Corrective Exercise Solutions to Common Hip and Shoulder Dysfunction
Chichester, England / Aptos, California
Lotus Publishing / On Target Publications, 2012
Over the last several years, a considerable percentage of my continuing education endeavours have come from the likes of Craig Liebenson, Gray Cook and Pavel Kolar. To many of you, this is no secret. And although I will often recommend "Rehabilitation of the Spine" and "Movement" to those asking for resources where further knowledge into the functional approach to rehabilitative exercise can be gained, I have always had difficulty locating a book to recommend to those unfamiliar that outlines the principles upon which the Dynamic Neuromuscular Stabilization approach lies. I am aware that Pavel Kolar will soon be releasing an English version of his text in the near future, but until now, the majority of information pertaining to the principles behind DNS seem to only be found in the literature, book chapters, blogs and websites. Having just read Evan Osar's new book, "Corrective Exercise Solutions to Common Hip and Shoulder Dysfunction" I thankfully can now recommend a resource that introduces and incorporates principles inherent within DNS (amongst others) to many of my colleagues.
"Corrective Exercise Solutions" is divided into three parts; an introduction, identification/assessment, and corrective exercise solutions. Part 1, Introduction to Movement: The Functional Elements outlines the theoretical background behind functional movement. In addition to a contemporary rendition of biomechanics and kinesiology (contemporary meaning it is likely a different version than what you learned in school) Osar describes the ontogenesis (development from birth) of human movement, joint centration, and stabilization-dissociation (aka Joint-by-Joint). Part 2, Identifying and Assessing the Hip and Shoulder Complexes utilizes three chapters to describe, again from a contemporary viewpoint, normal hip and shoulder mechanics, dysfunctions, common injuries and finally, simple ways to assess each region. Lastly, Part 3, Corrective Movement and Exercise Progressions formed the second half of the book and introduced the theoretical rational to and foundation behind corrective exercise, as well as the key patterns and movement progressions for both the upper and lower extremities, naturally focusing on the shoulder and hip.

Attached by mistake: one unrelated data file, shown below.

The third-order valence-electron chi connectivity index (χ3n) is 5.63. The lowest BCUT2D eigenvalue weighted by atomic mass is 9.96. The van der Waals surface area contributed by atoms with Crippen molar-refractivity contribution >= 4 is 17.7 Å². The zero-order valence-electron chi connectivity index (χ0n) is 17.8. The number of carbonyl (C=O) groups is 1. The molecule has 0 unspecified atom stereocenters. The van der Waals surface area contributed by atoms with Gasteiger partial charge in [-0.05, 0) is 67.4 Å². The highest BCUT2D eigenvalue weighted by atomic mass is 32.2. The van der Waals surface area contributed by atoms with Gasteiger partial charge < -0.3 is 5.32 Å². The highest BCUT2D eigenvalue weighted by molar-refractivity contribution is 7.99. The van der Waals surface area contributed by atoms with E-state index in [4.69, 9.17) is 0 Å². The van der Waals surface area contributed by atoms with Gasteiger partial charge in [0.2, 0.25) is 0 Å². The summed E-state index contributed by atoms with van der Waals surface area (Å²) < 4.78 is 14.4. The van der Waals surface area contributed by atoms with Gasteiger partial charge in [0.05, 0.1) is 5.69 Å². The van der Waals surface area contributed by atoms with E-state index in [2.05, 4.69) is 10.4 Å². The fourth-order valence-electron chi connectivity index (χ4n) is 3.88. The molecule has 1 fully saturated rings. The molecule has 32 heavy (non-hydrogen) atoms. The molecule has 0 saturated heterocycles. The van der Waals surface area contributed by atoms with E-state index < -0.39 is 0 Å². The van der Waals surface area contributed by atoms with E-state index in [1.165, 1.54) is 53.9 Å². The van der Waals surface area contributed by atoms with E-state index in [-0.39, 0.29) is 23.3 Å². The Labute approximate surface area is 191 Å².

Throughout the book, three key principles formed an underlying theme that certainly will not go unnoticed regardless of whether this realm is novel to the reader or not. The principles, many of you will be familiar with, consist of:
Additionally, several other important sections throughout the book also warrant highlighting:
The book is rich with images, not dissimilar to Elphinston's "Stability, Sport, and Performance Movement", to ensure that the reader accurately conceptualizes the content within the written dialogue. Additionally, throughout the book, "Keys to Success" bolded text boxes provide the reader not only with summarized key points but also with related and clarified concepts that may just challenge the readers' traditionally held beliefs. And, although some of you may or may not use the exercises recommended in the text, you certainly will gain a better appreciation for the importance of ipsilateral and contralateral patterns when prescribing exercises.
Finally, I must be clear. This is not a book from Prague. It is also not a book containing DNS exercises. What this book is, however, is a resource that seems to hold DNS principles at its core combined with influential ingredients taken from the likes of Diane Lee & Linda-Joy Lee, Vladimir Janda, Shirley Sahrmann, Gray Cook, Mike Boyle and others. As many of you know, much of the content on this blog is influenced from a conglomeration of resources and therefore, "Corrective Exercise Solutions" resonated very well with me. For those of you that choose to read "Corrective Exercise Solutions to Common Hip and Shoulder Dysfunction", my guess is that you also will likely take kindly to Dr. Osar's integrated approach as well.